I visited with a gentleman recently who had completely pulled out of the market during recent times of volatility. He moved all of his money to cash without the advice of a professional. I was interested in what his money would have done, had he simply left it invested, as it was. After making the appropriate calculations, I saw from the moment he pulled out, to the day I did my recalculates, that his account balance could have been twenty thousand dollars higher, than it was the day when he pulled it out. He had missed out on a market bounce. This gentleman was suffering from Peniaphobia.
What is Peniaphobia?
Peniaphobia comes from Greek word ‘penia’ which means ‘poverty’. So, Peniaphobia is the fear of poverty. When I asked about the twenty thousand that he could have recaptured from his loss, he simply said, ‘I didn’t want to lose any more’. His fear of loss was greater than the reward of twenty-thousand dollars.
Granted there is no guarantee for the future. No one can make that statement. In fact, I am bound through security regulations to never use words like ‘guarantees’ or make predictions about the future; yet, here’s the thing. I have lived a long life and I am fascinated with history; and my life and history has shown me through experience, that we have always recovered through adversity. Some might say that this time it’s different; yet, each time in the past, at that point in time, it was been different, as well.
The treatment list for peniaphobia typically includes only two things - anti-anxiety medication and behavior therapy. Well, I can’t provide you with an over-the-counter medication; but perhaps I could suggest the following behavior therapy:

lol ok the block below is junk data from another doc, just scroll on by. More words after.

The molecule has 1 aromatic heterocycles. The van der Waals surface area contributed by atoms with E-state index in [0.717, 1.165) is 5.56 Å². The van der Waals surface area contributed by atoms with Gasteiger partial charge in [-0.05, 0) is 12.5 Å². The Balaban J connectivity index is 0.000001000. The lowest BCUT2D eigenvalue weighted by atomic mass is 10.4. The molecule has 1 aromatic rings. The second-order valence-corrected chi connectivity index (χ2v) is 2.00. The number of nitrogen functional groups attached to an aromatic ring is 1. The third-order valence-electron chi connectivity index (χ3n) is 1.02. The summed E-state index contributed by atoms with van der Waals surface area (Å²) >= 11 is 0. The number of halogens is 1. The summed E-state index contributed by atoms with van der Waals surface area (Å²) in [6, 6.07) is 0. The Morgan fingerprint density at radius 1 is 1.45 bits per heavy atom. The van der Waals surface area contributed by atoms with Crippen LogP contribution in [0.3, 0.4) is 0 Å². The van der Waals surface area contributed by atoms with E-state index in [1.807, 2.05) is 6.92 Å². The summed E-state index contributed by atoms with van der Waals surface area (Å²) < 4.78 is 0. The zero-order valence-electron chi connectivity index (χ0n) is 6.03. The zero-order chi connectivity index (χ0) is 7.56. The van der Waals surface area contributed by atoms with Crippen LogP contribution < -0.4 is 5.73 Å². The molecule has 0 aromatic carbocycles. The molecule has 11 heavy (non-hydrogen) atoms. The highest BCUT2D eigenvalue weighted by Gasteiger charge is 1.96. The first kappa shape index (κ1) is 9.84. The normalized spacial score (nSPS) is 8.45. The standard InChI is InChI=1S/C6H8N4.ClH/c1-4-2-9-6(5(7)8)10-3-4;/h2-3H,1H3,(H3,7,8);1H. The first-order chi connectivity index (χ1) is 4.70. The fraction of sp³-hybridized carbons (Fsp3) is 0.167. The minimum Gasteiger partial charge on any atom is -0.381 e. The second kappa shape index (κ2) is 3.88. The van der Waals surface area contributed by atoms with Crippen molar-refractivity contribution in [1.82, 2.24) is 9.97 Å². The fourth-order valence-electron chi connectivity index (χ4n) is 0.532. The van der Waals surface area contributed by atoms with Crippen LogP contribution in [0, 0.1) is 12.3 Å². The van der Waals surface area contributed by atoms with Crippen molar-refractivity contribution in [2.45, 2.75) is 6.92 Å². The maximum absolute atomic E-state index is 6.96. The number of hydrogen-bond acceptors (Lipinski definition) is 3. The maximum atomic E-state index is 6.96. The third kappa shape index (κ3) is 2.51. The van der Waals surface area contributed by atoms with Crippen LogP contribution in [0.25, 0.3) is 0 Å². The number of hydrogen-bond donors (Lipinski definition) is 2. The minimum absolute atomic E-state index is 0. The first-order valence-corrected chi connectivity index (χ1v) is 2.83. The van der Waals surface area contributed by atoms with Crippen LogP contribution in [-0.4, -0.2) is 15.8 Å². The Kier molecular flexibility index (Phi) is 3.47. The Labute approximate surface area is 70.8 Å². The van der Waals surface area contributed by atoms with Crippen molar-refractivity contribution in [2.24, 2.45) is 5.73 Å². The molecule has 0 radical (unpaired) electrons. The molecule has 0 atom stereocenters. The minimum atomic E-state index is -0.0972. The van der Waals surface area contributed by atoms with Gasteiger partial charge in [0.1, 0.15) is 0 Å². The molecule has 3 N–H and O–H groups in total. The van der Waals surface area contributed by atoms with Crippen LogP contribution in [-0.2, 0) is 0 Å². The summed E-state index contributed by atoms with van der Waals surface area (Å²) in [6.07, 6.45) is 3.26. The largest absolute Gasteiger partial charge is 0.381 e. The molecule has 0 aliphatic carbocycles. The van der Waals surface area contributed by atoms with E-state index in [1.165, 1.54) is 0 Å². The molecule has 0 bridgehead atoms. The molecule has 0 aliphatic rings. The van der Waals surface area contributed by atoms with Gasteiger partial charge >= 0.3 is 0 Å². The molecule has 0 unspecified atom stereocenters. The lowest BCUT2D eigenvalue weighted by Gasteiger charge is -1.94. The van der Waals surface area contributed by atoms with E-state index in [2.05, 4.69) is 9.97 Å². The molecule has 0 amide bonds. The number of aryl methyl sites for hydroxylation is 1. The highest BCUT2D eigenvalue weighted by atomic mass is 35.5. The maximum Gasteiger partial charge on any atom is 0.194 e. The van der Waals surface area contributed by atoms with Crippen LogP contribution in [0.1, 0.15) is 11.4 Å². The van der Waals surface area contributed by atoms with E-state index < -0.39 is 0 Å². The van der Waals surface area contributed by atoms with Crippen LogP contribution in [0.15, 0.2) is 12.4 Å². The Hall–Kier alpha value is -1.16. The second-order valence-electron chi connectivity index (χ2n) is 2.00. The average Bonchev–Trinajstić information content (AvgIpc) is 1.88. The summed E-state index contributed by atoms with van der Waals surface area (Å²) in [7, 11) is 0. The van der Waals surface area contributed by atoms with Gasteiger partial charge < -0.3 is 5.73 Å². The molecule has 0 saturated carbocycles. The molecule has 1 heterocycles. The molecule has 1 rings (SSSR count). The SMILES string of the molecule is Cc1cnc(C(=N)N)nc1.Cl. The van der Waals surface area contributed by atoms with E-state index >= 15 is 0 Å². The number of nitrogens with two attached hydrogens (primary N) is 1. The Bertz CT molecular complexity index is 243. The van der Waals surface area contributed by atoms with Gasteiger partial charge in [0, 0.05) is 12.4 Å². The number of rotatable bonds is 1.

Try to change your inner-physiology. Try to turn away from negative news, negative posts and negative people. I have known some individuals during this pandemic who have become 24-hour news junkies. Don’t turn off from the world; but an hour of news each day should give you what you really need for information. With the time you’ve recaptured - go out for a walk, call a friend or watch an uplifting movie.
Don’t check on your account balances each day. Depending on the day, newscasters have reported that “Today has been the worst day in the market since…blah, blah, blah; followed by the next day reporting that the market has had it’s best day in the market since…blah, blah, blah. It’s a little overwhelming, isn’t it?
You should only consider changing the allocation of your investments if your goals and/or if your time horizon has changed. If you created a well-diversified portfolio before the financial crisis, that portfolio should have been created to weather possible unknowns. On the other hand, if you created a portfolio that was expected to reward you with aggressive returns only during positive markets, that portfolio could be rather ugly today.
One thing that will come from 2020 is a renewed understanding to reasonable approaches to thoughtful realistic long-term investing.
If you need to add a levelheaded thoughtful approach to your financial life, perhaps it’s time to schedule your financialoscopy.
[This information has been gathered from sources believed to be reliable, but Brooklight Place Securities, Inc. cannot guarantee the accuracy of this information or the reliability of these sources. This information in this Blog is not intended as legal or tax advice, consult your attorney or tax advisor regarding such matters.]